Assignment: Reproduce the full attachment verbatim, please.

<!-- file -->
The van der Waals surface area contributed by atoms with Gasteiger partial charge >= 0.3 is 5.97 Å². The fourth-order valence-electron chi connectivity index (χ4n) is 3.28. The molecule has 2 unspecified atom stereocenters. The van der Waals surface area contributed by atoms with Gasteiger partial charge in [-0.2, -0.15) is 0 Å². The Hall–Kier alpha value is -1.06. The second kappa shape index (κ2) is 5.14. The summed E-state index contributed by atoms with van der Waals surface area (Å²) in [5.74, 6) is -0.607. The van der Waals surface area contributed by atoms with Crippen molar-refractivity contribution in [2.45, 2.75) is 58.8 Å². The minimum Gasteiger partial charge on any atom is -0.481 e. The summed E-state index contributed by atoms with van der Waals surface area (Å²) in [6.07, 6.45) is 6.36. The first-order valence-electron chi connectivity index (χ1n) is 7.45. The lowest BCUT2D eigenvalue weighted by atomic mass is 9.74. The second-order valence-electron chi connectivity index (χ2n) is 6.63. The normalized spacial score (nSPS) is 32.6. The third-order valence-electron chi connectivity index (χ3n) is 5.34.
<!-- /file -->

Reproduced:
The van der Waals surface area contributed by atoms with Gasteiger partial charge >= 0.3 is 5.97 Å². The fourth-order valence-electron chi connectivity index (χ4n) is 3.28. The molecule has 2 unspecified atom stereocenters. The van der Waals surface area contributed by atoms with Gasteiger partial charge in [-0.2, -0.15) is 0 Å². The Hall–Kier alpha value is -1.06. The second kappa shape index (κ2) is 5.14. The summed E-state index contributed by atoms with van der Waals surface area (Å²) in [5.74, 6) is -0.607. The van der Waals surface area contributed by atoms with Crippen molar-refractivity contribution in [2.45, 2.75) is 58.8 Å². The minimum Gasteiger partial charge on any atom is -0.481 e. The summed E-state index contributed by atoms with van der Waals surface area (Å²) in [6.07, 6.45) is 6.36. The first-order valence-electron chi connectivity index (χ1n) is 7.45. The lowest BCUT2D eigenvalue weighted by atomic mass is 9.74. The second-order valence-electron chi connectivity index (χ2n) is 6.63. The normalized spacial score (nSPS) is 32.6. The third-order valence-electron chi connectivity index (χ3n) is 5.34.